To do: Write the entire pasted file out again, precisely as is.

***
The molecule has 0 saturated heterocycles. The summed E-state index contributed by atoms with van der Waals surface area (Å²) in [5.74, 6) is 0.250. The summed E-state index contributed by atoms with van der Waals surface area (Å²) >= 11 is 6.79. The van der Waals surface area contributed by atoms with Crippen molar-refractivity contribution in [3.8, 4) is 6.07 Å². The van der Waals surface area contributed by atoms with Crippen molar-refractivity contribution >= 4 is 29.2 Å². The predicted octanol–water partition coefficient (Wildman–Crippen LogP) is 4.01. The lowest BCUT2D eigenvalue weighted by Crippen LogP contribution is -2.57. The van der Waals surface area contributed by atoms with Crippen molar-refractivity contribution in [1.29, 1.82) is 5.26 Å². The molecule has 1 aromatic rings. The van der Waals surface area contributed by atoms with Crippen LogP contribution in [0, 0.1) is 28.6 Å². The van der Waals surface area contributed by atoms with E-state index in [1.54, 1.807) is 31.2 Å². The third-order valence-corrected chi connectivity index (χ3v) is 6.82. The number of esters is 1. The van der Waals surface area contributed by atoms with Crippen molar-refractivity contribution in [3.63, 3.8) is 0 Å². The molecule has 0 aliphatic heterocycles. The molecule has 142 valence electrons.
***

The molecule has 0 saturated heterocycles. The summed E-state index contributed by atoms with van der Waals surface area (Å²) in [5.74, 6) is 0.250. The summed E-state index contributed by atoms with van der Waals surface area (Å²) >= 11 is 6.79. The van der Waals surface area contributed by atoms with Crippen molar-refractivity contribution in [3.8, 4) is 6.07 Å². The van der Waals surface area contributed by atoms with Crippen molar-refractivity contribution >= 4 is 29.2 Å². The predicted octanol–water partition coefficient (Wildman–Crippen LogP) is 4.01. The lowest BCUT2D eigenvalue weighted by Crippen LogP contribution is -2.57. The van der Waals surface area contributed by atoms with Crippen molar-refractivity contribution in [1.29, 1.82) is 5.26 Å². The molecule has 1 aromatic rings. The van der Waals surface area contributed by atoms with Crippen LogP contribution in [0, 0.1) is 28.6 Å². The van der Waals surface area contributed by atoms with E-state index in [1.54, 1.807) is 31.2 Å². The third-order valence-corrected chi connectivity index (χ3v) is 6.82. The number of esters is 1. The van der Waals surface area contributed by atoms with Crippen molar-refractivity contribution in [3.63, 3.8) is 0 Å². The molecule has 0 aliphatic heterocycles. The molecule has 142 valence electrons.